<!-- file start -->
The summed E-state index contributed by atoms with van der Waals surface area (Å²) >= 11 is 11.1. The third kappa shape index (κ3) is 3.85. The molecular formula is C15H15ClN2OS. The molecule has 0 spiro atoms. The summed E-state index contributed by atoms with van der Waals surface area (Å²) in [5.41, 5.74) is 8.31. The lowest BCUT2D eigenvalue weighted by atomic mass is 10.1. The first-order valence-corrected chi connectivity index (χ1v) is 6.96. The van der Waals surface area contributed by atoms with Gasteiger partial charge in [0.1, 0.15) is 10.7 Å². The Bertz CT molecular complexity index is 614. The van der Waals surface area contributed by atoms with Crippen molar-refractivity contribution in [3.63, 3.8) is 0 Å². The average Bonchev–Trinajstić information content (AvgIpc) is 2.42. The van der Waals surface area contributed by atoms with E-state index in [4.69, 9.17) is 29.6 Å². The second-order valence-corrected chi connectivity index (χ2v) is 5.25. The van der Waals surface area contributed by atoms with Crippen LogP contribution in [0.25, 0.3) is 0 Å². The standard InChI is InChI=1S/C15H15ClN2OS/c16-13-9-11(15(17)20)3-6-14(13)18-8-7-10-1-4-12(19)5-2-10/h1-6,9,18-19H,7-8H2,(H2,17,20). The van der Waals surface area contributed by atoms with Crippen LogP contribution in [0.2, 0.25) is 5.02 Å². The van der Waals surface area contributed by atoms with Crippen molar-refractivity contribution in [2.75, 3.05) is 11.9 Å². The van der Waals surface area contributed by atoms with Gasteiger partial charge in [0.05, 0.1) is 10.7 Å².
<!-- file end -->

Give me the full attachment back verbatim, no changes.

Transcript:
The summed E-state index contributed by atoms with van der Waals surface area (Å²) >= 11 is 11.1. The third kappa shape index (κ3) is 3.85. The molecular formula is C15H15ClN2OS. The molecule has 0 spiro atoms. The summed E-state index contributed by atoms with van der Waals surface area (Å²) in [5.41, 5.74) is 8.31. The lowest BCUT2D eigenvalue weighted by atomic mass is 10.1. The first-order valence-corrected chi connectivity index (χ1v) is 6.96. The van der Waals surface area contributed by atoms with Gasteiger partial charge in [0.1, 0.15) is 10.7 Å². The Bertz CT molecular complexity index is 614. The van der Waals surface area contributed by atoms with Crippen molar-refractivity contribution in [3.63, 3.8) is 0 Å². The average Bonchev–Trinajstić information content (AvgIpc) is 2.42. The van der Waals surface area contributed by atoms with E-state index in [4.69, 9.17) is 29.6 Å². The second-order valence-corrected chi connectivity index (χ2v) is 5.25. The van der Waals surface area contributed by atoms with Crippen LogP contribution in [0.25, 0.3) is 0 Å². The standard InChI is InChI=1S/C15H15ClN2OS/c16-13-9-11(15(17)20)3-6-14(13)18-8-7-10-1-4-12(19)5-2-10/h1-6,9,18-19H,7-8H2,(H2,17,20). The van der Waals surface area contributed by atoms with Crippen LogP contribution in [0.2, 0.25) is 5.02 Å². The van der Waals surface area contributed by atoms with Crippen molar-refractivity contribution in [2.75, 3.05) is 11.9 Å². The van der Waals surface area contributed by atoms with Gasteiger partial charge in [0.05, 0.1) is 10.7 Å².